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Interior Designers

Interior designers make interior spaces functional, safe, and beautiful for almost every type of building: offices, homes, airport terminals, shopping malls, and restaurants. They select and specify colors, finishes, fabrics, furniture, flooring and wallcoverings, lighting, and other materials to create useful and stylish interiors for buildings. Show Details

Duties

Interior designers typically do the following:

  • Determine the clientís goals and requirements of the project
  • Consider how the space will be used and how people will move through the space
  • Sketch preliminary design plans
  • Specify materials and furnishings, such as lighting, furniture, wallcoverings, flooring, equipment, and artwork
  • Prepare final plans using computer applications
  • Create a timeline for the interior design project and estimate project costs
  • Oversee installing the design elements
  • Visit after the project to ensure that the client is satisfied
  • Search for and bid on new projects

Interior designers work closely with architects, structural engineers, and builders to determine how interior spaces will look and be furnished. Interior designers may read blueprints and must be aware of building codes and inspection regulations.

Although some sketches or drawings may be freehand, most interior designers use computer-aided design (CAD) software for the majority of their drawings.

Many designers specialize in particular types of buildings (homes, hospitals, or hotels), specific rooms (bathrooms or kitchens), or specific styles (early American or French Renaissance). Some designers work for home furnishings stores, providing design services to help customers choose materials and furnishings.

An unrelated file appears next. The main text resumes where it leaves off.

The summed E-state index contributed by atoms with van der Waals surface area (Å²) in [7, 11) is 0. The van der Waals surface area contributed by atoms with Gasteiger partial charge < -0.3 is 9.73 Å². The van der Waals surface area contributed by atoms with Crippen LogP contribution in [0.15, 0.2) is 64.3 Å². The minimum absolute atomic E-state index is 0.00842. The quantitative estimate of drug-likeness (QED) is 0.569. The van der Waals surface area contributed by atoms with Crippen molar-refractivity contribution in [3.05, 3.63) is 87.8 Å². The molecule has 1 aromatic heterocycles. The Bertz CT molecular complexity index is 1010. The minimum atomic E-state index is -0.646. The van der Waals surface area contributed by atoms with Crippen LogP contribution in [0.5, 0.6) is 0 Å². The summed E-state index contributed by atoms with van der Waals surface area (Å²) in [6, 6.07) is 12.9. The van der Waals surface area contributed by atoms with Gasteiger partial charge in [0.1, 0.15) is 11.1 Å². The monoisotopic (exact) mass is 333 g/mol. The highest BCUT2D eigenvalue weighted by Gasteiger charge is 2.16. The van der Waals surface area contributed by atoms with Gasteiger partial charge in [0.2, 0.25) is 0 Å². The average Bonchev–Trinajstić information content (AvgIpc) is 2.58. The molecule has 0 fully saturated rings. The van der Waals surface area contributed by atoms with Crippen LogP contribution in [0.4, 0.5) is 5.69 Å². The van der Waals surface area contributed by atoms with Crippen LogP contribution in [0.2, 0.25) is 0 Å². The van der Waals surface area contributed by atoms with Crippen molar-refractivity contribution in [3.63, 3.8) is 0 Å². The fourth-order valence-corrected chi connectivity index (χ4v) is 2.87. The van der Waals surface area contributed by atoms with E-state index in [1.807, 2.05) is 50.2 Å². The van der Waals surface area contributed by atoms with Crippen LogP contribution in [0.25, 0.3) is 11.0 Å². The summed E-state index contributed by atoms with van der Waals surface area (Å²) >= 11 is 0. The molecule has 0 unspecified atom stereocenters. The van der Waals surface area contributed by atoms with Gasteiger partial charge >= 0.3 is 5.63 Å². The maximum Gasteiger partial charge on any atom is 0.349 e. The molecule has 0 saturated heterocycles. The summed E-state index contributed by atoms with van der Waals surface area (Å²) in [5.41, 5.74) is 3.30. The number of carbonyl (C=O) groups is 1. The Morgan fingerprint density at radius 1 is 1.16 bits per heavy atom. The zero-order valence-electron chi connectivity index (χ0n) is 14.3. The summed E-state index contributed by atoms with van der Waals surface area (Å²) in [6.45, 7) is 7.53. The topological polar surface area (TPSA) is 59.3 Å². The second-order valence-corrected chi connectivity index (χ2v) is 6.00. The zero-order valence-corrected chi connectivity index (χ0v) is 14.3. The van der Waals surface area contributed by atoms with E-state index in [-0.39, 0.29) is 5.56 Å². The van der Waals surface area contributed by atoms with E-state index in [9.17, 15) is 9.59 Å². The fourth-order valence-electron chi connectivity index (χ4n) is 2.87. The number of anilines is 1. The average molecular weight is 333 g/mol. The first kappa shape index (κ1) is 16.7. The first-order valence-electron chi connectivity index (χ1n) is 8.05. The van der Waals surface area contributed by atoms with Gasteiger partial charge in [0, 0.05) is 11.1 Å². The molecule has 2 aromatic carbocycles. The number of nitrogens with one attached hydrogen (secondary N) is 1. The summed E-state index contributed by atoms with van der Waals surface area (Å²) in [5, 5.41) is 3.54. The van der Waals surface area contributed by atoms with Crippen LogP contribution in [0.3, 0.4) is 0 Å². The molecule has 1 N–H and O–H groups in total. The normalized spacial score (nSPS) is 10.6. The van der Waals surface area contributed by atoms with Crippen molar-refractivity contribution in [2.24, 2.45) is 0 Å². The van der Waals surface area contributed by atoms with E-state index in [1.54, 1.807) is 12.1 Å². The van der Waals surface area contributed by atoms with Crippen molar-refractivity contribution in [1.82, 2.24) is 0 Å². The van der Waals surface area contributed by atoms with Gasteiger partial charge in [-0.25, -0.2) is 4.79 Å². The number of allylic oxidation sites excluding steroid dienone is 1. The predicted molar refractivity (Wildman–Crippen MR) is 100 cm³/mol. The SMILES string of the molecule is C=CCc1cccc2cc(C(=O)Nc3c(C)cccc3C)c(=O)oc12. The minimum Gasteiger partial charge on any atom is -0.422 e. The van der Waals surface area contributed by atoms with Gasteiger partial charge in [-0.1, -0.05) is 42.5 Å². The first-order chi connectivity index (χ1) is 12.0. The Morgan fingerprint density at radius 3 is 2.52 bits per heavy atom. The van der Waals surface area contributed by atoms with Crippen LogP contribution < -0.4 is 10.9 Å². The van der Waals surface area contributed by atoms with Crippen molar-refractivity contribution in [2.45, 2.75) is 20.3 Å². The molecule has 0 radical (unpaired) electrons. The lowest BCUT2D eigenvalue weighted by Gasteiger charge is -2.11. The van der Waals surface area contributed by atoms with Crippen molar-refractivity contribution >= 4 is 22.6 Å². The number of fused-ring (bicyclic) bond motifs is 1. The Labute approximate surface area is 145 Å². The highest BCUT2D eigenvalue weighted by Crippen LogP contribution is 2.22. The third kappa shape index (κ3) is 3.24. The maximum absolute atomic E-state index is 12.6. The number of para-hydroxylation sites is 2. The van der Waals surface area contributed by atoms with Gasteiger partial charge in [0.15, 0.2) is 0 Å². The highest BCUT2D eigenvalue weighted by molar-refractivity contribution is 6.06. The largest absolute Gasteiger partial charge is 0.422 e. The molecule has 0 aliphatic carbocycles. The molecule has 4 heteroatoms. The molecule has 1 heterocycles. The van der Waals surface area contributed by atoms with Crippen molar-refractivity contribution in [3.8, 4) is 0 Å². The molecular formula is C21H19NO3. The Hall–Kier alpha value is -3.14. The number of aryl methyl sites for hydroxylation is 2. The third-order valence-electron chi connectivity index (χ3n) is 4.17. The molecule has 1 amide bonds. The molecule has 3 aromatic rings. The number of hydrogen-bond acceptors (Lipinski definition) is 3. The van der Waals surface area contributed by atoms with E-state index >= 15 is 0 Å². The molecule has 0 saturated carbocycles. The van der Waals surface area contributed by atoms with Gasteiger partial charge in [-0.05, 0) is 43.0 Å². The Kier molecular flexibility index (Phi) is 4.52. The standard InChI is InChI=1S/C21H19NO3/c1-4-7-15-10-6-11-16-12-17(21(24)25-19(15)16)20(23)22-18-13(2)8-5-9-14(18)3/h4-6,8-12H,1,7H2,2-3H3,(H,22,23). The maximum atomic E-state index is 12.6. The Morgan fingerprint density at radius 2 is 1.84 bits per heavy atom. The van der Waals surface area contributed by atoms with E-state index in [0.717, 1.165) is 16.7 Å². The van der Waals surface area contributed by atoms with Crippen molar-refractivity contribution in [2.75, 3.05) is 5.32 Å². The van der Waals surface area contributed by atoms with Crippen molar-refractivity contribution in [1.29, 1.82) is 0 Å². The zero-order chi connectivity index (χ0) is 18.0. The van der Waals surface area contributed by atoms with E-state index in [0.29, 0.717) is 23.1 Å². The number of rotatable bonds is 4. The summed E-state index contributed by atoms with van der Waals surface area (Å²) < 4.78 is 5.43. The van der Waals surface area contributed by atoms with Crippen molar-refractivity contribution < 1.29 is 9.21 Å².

Some interior designers produce designs, plans, and drawings for construction and installation. This may include floor plans, lighting plans, or plans needed for building permits. Interior designers may draft the preliminary design into documents that could be as simple as sketches or as inclusive as construction documents, with schedules and attachments.

The following are examples of types of interior designers.

Sustainable designers use strategies to improve energy and water efficiencies and indoor air quality, and they specify environmentally preferable products such as bamboo or cork for floors. They may obtain certification in Leadership in Energy and Environmental Design (LEED) from the U.S. Green Building Council. Such certification indicates that a building or its interior space was designed with the use of sustainable concepts.